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February 22, 2017

NFL Combine preview: Running back prospects who could interest the Eagles

Eagles NFL

The NFL Combine will kick off in Indianapolis next week, so we'll begin taking a look at some participants at each positional group every day. Yesterday we started with the quarterbacks. Today we'll tackle the running backs.

Is running back a need?

Duh, yes it is. The Birds need to add to their stable at running back, which will almost certainly be without Ryan Mathews in 2017, and Darren Sproles in 2018.

The Eagles haven't drafted a running back in the first round since they took Keith Byars 10th overall in 1986. Meanwhile, teams that employed Joe Douglas, the guy who will be setting the Eagles' draft board, haven't drafted one in the first round in more than 15 years, when the Ravens took Jamal Lewis in 2000.

In other words, if you came here expecting to see Dalvin Cook, my apologies, but he's not listed below. A week ago, we went a looooong way to explain why Cook (or any other running back for that matter) is unlikely to be the Eagles' choice in the first round.

It is our belief that the Eagles will target running backs who can not only, you know, run, but who can be weapons in the passing game. Here are five who I believe fit the profile of the type of back the Eagles will target.

Curtis Samuel, Ohio State (5'11, 200)

Samuel led NCAA running backs with 865 receiving yards on 74 receptions in 2016. He also had 7 touchdown receptions. Samuel was such a weapon as a pass catcher at OSU that some project him as a receiver at the pro level. Here, we'll project him as a running back with stellar receiving ability. As a runner, Samuel rushed 97 times for 771 yards (a lofty 7.9 YPC) and 8 TDs last season.

Samuel is a very skilled route runner, which would enable the Eagles to move him around the formation, creating mismatches against opposing linebackers, similarly to the way the Eagles use Sproles.

Kareem Hunt, Toledo (5'10, 208)

Over his four-year career at Toledo, Hunt racked up almost 5,000 rushing yards:

 Kareem HuntRush Yards YPC TD 
 2013137 866 6.3 
 2014205 1631 8.0 16 
 2015178 973 5.5 12 
 2016262 1475 5.6 10 
 TOTAL782 4945 6.3 44 


On those 782 career carries, Hunt has a grand total of one fumble, which was in 2013. That's amazing.

Through his first three seasons at Toledo, Hunt wasn't much of a threat as a receiver, but as a senior, he caught 41 passes for 403 yards and a TD. At 5'10, 208, Hunt is a shorter back with OK speed and ability to break tackles. However, what really stands out when watching him is his balance.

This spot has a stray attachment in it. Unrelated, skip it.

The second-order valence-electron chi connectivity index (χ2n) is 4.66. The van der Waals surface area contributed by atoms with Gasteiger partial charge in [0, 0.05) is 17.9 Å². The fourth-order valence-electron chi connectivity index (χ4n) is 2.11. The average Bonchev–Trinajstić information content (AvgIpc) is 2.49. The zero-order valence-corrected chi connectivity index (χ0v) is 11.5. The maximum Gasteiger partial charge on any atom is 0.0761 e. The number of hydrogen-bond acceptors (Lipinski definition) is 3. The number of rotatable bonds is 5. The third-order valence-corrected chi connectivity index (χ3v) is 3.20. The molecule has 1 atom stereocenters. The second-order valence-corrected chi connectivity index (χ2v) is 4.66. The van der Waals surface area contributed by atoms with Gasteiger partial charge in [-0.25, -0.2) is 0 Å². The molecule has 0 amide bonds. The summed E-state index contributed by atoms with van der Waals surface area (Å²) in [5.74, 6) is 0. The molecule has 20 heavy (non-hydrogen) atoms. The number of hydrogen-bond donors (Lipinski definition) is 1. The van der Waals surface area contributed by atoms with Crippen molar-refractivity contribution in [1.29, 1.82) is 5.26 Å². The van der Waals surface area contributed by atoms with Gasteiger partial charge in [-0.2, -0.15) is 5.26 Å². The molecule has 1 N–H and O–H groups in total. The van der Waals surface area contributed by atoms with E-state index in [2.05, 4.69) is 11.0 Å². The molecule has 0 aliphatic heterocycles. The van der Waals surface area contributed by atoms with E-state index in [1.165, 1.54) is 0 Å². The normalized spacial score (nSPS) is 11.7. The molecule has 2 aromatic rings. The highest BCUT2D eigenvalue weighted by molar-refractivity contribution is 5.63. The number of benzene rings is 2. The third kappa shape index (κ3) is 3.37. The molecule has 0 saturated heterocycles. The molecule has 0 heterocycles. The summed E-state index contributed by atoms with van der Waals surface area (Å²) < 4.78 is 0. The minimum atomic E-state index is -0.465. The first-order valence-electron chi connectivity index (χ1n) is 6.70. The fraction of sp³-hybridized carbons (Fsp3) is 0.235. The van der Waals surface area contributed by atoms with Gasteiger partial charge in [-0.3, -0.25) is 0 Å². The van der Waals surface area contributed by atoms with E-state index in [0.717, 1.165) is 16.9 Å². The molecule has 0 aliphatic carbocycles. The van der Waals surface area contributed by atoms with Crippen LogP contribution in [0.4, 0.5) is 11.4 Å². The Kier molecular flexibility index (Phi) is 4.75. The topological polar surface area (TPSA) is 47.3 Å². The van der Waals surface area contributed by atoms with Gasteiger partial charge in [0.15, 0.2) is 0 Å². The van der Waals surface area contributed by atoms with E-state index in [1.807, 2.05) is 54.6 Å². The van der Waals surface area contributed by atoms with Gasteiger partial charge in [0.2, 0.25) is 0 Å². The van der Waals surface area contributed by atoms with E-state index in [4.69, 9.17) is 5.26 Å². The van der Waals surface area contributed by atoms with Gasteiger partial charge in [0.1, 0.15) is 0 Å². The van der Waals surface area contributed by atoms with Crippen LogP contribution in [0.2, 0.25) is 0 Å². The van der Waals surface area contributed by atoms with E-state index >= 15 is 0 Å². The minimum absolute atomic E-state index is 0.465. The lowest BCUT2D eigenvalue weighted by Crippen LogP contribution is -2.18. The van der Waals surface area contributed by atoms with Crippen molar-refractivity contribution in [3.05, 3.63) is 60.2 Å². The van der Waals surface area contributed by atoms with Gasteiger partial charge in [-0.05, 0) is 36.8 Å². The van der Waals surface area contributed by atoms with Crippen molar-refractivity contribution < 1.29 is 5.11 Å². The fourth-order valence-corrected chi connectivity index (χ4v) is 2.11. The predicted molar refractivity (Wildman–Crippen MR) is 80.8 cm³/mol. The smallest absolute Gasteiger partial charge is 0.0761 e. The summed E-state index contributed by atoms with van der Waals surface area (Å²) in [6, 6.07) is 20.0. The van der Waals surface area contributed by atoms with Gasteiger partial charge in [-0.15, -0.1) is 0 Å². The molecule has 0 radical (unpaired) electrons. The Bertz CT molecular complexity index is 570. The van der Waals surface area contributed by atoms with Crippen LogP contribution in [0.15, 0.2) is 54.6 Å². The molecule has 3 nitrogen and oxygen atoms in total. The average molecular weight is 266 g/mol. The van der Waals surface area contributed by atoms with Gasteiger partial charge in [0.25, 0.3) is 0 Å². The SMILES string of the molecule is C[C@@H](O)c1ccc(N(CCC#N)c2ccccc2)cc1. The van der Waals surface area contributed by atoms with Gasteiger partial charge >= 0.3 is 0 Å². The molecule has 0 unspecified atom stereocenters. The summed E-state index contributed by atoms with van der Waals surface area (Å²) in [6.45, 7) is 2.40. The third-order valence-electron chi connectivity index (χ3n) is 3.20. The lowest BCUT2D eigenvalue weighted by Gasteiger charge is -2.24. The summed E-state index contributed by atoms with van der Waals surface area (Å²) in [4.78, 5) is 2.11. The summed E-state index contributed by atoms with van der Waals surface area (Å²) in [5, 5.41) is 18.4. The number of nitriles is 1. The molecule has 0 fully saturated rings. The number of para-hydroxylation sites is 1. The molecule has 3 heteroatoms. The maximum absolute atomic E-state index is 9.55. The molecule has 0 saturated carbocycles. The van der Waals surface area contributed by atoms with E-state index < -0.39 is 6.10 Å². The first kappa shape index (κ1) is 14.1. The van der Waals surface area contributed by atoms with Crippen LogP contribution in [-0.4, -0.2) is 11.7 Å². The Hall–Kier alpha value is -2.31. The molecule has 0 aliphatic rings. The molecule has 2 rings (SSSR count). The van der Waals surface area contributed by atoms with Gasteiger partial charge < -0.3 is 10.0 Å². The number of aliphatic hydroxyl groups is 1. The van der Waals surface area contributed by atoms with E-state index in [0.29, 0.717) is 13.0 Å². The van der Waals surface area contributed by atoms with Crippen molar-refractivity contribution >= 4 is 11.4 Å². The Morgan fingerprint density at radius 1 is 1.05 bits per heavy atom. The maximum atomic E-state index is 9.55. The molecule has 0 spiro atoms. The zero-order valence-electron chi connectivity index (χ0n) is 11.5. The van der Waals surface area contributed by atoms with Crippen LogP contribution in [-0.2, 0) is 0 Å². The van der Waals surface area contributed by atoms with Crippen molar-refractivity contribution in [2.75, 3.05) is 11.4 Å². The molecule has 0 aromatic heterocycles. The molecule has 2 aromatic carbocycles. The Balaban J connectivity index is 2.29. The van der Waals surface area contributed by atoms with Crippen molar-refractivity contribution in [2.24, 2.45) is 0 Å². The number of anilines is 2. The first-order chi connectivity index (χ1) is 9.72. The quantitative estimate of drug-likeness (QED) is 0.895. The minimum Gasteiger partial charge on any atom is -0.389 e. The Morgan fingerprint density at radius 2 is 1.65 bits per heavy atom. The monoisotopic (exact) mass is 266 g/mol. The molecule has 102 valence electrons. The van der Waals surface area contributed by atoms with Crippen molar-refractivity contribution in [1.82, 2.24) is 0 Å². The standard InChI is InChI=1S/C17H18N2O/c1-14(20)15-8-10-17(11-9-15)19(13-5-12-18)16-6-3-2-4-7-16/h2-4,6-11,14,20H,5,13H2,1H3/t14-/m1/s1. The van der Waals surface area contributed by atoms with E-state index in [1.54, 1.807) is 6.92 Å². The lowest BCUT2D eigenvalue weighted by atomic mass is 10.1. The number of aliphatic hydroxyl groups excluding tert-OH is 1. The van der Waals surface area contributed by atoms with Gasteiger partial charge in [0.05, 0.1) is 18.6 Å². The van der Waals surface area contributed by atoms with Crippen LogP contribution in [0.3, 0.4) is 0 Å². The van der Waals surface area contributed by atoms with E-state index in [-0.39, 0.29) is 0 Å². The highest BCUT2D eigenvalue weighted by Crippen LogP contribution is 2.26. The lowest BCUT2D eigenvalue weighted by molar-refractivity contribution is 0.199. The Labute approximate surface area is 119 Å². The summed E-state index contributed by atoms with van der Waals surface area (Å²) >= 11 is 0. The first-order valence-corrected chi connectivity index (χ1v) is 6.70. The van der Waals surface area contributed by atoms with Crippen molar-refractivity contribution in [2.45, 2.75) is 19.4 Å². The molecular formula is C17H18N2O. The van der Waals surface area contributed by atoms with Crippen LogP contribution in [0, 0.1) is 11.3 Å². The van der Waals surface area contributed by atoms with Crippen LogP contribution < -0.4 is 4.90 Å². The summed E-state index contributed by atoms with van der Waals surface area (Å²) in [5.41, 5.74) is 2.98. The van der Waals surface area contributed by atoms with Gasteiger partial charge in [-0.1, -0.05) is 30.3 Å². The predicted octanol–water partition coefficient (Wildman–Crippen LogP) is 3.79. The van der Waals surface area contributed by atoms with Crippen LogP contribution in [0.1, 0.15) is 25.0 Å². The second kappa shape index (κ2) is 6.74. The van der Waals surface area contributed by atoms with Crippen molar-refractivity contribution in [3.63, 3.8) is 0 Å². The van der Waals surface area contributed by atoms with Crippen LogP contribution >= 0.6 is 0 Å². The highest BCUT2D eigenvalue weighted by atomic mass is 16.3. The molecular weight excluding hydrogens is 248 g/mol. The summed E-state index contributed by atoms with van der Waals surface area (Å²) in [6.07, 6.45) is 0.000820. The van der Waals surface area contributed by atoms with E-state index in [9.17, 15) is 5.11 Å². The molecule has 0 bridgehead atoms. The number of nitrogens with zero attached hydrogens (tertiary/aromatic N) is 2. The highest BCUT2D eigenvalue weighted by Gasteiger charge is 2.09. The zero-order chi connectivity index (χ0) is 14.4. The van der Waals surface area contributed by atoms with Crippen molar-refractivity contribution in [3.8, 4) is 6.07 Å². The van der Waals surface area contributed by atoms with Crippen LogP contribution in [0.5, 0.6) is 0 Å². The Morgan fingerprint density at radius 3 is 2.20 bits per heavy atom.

Wayne Gallman, Clemson (6'0, 215)

Gallman was the running complement to Deshaun Watson and Clemson's passing attack. He's a little leaner than preferred, and thus he's not much of a pile-pusher, but I love the way he runs. He is a physical, determined runner who breaks a lot of tackles in space, and looks to dish out punishment to would-be tacklers. His career numbers:

Wayne Gallman Rush Yards YPC TD 
 2014161 769 4.8 
 2015283 1527 5.4 13 
 2016232 1133 4.9 17 
 TOTAL623 3239 5.1 34 


Gallman's yards per carry are low, but somewhat forgivable considering the level of competition Clemson saw. 

With 65 career receptions, Gallman also has some receiving ability. He does a nice job catching the ball with his hands and then immediately transitioning as a runner. That has to be a skill set that will intrigue the Eagles in the screen game. 

Jeremy McNichols, Boise State (5'9, 212)

McNichols is in the second year as the lead back at Boise State. His numbers the last two years are better than Doug Martin's last two years at Boise when he was a first-round pick coming out of college.

 PlayerRushes Yards YPC TD 
 Doug Martin (2010-11)464 2559 5.5 28 
 Jeremy McNichols (2015-16)554 3046 5.5 43 


And as receivers out of the backfield:

 PlayerRec Yards YPC TD 
 Doug Martin (2010-11)56 593 10.9 
 Jeremy McNichols (2015-16)88 934 10.6 10 


McNichols and Martin also happen to have short statures, at 5'9. While Martin was a first-round pick in the 2012 NFL Draft, McNichols can probably be had in the fourth. 

Elijah McGuire, Louisiana Lafayette (5'9, 212)

Like Hunt above, McGuire produced all four years of his college career, although it's somewhat interesting that his yards per carry declined every year:

Elijah McGuire Rush Yards YPC TD 
 2013103 863 8.4 
 2014166 1264 7.6 14 
 2015210 1058 5.0 13 
 2016187 918 4.9 
 TOTAL666 4103 6.2 41 


Where McGuire stands out, at least in terms of his appeal to the Eagles, is his ability as a receiver out of the backfield, in case I haven't hammered that home enough:

 Elijah McGuireRec Yards YPC TD 
 201322 384 17.5 
 201445 468 10.4 
 201533 293 8.9 
 201627 231 8.6 
 TOTAL127 1376 10.8 10 


McGuire wasn't just catching screen passes. Like Samuel above, he caught passes deep down the field like a receiver, meaning that the Eagles could move him around the formation and try to force mismatches. He has a little Shady in his game with his athletic cutting ability, and occasional penchant for losing yardage while dancing behind the line of scrimmage trying to make too much happen.


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